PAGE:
The mural I painted is the most painful piece I’ve made in my life because I was so worried about making something big ass fuck and wrong. I think even more than that, I hated the idea that I would pour so much into something and it would just be ignored, that it wouldn’t inspire any type of emotion or thought in viewers. That shit fucking hurts and constantly haunts me. So yea. It’s just shit I’m working through as these feelings are my major hurdles towards finishing pieces.

I’m relatively confident about my writing skills and words just kinda flow out of me. I can handle critiques well and can easily shake-off some criticism that I don’t find to be useful. The major hurdle for writing that I share with art is getting shit DONE! I’ve been sitting on story ideas since I was 13. 13!! Getting into screenwriting this past December has been a major breakthrough for me completing stories.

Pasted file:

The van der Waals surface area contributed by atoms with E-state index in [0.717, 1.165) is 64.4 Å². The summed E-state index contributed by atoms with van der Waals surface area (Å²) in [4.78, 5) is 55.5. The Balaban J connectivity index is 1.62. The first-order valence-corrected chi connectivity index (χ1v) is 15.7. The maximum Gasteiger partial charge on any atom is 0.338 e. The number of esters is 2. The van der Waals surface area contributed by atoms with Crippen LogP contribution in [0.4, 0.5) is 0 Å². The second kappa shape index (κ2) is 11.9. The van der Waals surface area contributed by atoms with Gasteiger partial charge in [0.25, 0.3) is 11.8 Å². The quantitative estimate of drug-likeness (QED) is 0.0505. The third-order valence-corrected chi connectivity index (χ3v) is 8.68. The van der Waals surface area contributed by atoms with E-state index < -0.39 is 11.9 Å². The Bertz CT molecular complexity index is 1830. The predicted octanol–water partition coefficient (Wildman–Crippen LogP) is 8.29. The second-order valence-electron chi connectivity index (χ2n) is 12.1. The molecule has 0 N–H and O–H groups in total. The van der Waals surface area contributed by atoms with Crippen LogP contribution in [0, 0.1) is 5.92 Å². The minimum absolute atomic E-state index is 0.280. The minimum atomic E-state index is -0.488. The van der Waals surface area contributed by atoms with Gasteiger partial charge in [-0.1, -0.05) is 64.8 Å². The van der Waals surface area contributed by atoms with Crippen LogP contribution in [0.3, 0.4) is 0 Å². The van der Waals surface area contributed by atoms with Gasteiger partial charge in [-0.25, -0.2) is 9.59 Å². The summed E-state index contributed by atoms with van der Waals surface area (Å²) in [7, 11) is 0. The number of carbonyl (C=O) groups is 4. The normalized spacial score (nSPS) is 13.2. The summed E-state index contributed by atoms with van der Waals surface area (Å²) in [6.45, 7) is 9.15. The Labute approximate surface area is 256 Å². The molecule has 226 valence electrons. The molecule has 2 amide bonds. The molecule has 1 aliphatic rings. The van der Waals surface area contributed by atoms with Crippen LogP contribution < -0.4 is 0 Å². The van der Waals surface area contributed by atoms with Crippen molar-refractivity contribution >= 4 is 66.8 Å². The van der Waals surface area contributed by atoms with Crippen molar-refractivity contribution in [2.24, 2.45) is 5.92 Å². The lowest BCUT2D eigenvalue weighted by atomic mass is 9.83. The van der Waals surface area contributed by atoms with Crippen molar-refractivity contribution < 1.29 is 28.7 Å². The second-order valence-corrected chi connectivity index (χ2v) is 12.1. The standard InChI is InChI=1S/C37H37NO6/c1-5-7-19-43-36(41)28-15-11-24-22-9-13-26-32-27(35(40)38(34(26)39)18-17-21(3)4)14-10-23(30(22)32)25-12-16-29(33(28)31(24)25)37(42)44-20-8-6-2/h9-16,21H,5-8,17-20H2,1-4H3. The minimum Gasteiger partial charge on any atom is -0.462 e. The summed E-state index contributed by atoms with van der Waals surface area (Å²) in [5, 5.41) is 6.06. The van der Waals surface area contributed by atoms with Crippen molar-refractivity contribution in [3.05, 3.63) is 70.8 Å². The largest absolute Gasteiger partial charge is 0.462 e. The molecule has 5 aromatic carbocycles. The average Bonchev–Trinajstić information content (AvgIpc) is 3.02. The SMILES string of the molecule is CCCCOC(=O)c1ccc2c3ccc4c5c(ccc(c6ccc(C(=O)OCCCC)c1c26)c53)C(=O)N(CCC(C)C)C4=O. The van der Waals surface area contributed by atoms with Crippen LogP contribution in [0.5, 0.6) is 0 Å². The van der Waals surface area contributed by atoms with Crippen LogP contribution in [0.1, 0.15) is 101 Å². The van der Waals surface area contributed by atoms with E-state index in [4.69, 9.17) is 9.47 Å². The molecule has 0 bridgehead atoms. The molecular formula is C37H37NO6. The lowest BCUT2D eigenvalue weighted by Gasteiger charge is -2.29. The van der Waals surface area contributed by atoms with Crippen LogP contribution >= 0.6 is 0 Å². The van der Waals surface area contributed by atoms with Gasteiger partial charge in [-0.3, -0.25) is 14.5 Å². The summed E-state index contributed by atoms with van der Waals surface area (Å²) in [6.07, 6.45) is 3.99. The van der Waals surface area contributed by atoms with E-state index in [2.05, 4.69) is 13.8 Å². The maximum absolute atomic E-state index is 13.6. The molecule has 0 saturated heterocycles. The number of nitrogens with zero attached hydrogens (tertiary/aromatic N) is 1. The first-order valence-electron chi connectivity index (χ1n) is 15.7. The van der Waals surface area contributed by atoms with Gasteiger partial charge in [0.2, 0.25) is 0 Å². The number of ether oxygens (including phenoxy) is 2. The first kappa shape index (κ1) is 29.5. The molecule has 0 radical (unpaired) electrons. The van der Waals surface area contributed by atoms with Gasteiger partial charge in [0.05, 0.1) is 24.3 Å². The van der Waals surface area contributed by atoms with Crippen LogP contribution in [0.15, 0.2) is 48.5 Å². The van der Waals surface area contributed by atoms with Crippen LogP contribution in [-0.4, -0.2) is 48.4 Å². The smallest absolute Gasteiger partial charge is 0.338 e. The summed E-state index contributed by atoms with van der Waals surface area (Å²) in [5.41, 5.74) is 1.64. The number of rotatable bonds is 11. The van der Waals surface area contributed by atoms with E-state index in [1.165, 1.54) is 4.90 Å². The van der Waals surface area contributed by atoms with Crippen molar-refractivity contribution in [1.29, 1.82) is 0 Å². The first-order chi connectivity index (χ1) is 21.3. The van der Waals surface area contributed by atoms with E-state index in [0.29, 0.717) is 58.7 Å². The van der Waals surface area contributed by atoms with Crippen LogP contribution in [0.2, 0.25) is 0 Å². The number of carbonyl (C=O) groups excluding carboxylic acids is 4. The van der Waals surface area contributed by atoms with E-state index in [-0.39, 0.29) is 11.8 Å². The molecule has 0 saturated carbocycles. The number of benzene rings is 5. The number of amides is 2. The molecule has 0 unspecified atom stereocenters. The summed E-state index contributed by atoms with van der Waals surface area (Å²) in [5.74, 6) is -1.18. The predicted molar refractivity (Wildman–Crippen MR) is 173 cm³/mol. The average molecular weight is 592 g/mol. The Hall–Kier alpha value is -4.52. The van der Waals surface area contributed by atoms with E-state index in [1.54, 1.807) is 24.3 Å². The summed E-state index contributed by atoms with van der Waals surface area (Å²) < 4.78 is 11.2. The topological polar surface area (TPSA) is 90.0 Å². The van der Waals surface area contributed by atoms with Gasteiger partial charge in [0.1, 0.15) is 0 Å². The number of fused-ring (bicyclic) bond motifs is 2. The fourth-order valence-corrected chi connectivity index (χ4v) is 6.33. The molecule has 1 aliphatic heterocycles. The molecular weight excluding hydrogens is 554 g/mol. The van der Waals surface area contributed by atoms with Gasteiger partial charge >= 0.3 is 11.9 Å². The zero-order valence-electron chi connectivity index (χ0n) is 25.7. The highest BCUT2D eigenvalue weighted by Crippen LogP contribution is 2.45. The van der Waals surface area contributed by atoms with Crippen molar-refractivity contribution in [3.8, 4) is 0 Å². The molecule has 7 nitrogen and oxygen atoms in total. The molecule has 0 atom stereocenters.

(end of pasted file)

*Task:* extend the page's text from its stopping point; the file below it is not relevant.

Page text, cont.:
Also, caring about likes too much. The need for validation is always lurking and that bitch gets in the way more than she needs to. Still working through it though.

What have you learned about yourself through the creative process?

The greatest thing I’ve learned is that I am nothing without creating. I can’t imagine going further in my life without telling stories and learning how to do it well.

I spent so much of my younger years trying to appease the world around me and it left me numb and disoriented. The creative process has taught me more and more about giving a damn about myself more than any other living being could.

It also taught me that I’m capable of making some really dope shit that I can’t imagine. I’m the vehicle for whatever these compulsions are and whatever my skill level is at the time churns out what it needs to. I honestly have no idea what I’m drawing or writing half the time: it’s just a feeling that I’m executing and I get to be surprised or disappointed with the results. It’s all experimentation and learning.